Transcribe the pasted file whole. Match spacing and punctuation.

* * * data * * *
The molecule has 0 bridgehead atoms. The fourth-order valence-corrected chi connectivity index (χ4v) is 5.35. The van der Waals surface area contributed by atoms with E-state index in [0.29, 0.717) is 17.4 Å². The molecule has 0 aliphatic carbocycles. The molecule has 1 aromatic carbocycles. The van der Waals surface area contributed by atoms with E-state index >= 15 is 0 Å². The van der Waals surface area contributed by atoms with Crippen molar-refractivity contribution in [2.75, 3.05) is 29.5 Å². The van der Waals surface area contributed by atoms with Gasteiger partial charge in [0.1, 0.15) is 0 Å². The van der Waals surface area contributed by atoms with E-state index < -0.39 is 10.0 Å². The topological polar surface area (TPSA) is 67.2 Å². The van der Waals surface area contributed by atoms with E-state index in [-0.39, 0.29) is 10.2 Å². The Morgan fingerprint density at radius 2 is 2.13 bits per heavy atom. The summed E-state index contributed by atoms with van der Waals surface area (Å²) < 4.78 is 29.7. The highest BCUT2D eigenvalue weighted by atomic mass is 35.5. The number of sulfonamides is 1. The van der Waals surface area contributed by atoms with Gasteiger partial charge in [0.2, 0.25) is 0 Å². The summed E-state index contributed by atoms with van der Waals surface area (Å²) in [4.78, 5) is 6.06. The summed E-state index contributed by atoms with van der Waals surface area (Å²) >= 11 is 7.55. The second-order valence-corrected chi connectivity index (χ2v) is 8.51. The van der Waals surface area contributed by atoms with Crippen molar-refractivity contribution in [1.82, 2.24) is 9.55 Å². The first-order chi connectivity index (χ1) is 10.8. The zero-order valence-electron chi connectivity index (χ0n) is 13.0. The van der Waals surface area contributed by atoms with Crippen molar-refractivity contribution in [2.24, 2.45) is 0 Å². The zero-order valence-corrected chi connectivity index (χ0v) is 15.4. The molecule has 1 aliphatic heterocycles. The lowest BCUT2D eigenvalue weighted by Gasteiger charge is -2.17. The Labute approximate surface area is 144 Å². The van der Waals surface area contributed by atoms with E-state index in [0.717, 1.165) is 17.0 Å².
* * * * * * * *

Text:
The molecule has 0 bridgehead atoms. The fourth-order valence-corrected chi connectivity index (χ4v) is 5.35. The van der Waals surface area contributed by atoms with E-state index in [0.29, 0.717) is 17.4 Å². The molecule has 0 aliphatic carbocycles. The molecule has 1 aromatic carbocycles. The van der Waals surface area contributed by atoms with E-state index >= 15 is 0 Å². The van der Waals surface area contributed by atoms with Crippen molar-refractivity contribution in [2.75, 3.05) is 29.5 Å². The van der Waals surface area contributed by atoms with Gasteiger partial charge in [0.1, 0.15) is 0 Å². The van der Waals surface area contributed by atoms with E-state index < -0.39 is 10.0 Å². The topological polar surface area (TPSA) is 67.2 Å². The van der Waals surface area contributed by atoms with E-state index in [-0.39, 0.29) is 10.2 Å². The Morgan fingerprint density at radius 2 is 2.13 bits per heavy atom. The summed E-state index contributed by atoms with van der Waals surface area (Å²) < 4.78 is 29.7. The highest BCUT2D eigenvalue weighted by atomic mass is 35.5. The number of sulfonamides is 1. The van der Waals surface area contributed by atoms with Gasteiger partial charge in [0.2, 0.25) is 0 Å². The summed E-state index contributed by atoms with van der Waals surface area (Å²) in [4.78, 5) is 6.06. The summed E-state index contributed by atoms with van der Waals surface area (Å²) >= 11 is 7.55. The second-order valence-corrected chi connectivity index (χ2v) is 8.51. The van der Waals surface area contributed by atoms with Crippen molar-refractivity contribution in [1.82, 2.24) is 9.55 Å². The first-order chi connectivity index (χ1) is 10.8. The zero-order valence-electron chi connectivity index (χ0n) is 13.0. The van der Waals surface area contributed by atoms with Crippen molar-refractivity contribution in [2.24, 2.45) is 0 Å². The zero-order valence-corrected chi connectivity index (χ0v) is 15.4. The molecule has 1 aliphatic heterocycles. The lowest BCUT2D eigenvalue weighted by Gasteiger charge is -2.17. The Labute approximate surface area is 144 Å². The van der Waals surface area contributed by atoms with E-state index in [0.717, 1.165) is 17.0 Å².